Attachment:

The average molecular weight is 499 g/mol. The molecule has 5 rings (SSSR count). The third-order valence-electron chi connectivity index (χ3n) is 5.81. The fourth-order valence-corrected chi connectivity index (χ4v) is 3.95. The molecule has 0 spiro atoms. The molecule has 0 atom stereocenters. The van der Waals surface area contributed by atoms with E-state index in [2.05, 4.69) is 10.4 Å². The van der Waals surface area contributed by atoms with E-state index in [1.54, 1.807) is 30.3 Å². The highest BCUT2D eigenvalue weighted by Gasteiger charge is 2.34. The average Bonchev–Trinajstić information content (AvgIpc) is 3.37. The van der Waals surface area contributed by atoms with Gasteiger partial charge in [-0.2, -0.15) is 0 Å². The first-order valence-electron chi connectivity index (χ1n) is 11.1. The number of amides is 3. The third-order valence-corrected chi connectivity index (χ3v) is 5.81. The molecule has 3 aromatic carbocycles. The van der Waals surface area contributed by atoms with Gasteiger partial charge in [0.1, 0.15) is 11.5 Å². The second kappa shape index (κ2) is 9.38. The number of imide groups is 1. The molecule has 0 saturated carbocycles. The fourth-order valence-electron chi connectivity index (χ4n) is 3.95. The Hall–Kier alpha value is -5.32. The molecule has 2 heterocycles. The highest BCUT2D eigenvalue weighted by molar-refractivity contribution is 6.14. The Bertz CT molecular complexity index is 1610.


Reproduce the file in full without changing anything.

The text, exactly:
The average molecular weight is 499 g/mol. The molecule has 5 rings (SSSR count). The third-order valence-electron chi connectivity index (χ3n) is 5.81. The fourth-order valence-corrected chi connectivity index (χ4v) is 3.95. The molecule has 0 spiro atoms. The molecule has 0 atom stereocenters. The van der Waals surface area contributed by atoms with E-state index in [2.05, 4.69) is 10.4 Å². The van der Waals surface area contributed by atoms with E-state index in [1.54, 1.807) is 30.3 Å². The highest BCUT2D eigenvalue weighted by Gasteiger charge is 2.34. The average Bonchev–Trinajstić information content (AvgIpc) is 3.37. The van der Waals surface area contributed by atoms with Gasteiger partial charge in [-0.2, -0.15) is 0 Å². The first-order valence-electron chi connectivity index (χ1n) is 11.1. The number of amides is 3. The third-order valence-corrected chi connectivity index (χ3v) is 5.81. The molecule has 3 aromatic carbocycles. The van der Waals surface area contributed by atoms with Gasteiger partial charge in [0.1, 0.15) is 11.5 Å². The second kappa shape index (κ2) is 9.38. The number of imide groups is 1. The molecule has 0 saturated carbocycles. The fourth-order valence-electron chi connectivity index (χ4n) is 3.95. The Hall–Kier alpha value is -5.32. The molecule has 2 heterocycles. The highest BCUT2D eigenvalue weighted by molar-refractivity contribution is 6.14. The Bertz CT molecular complexity index is 1610.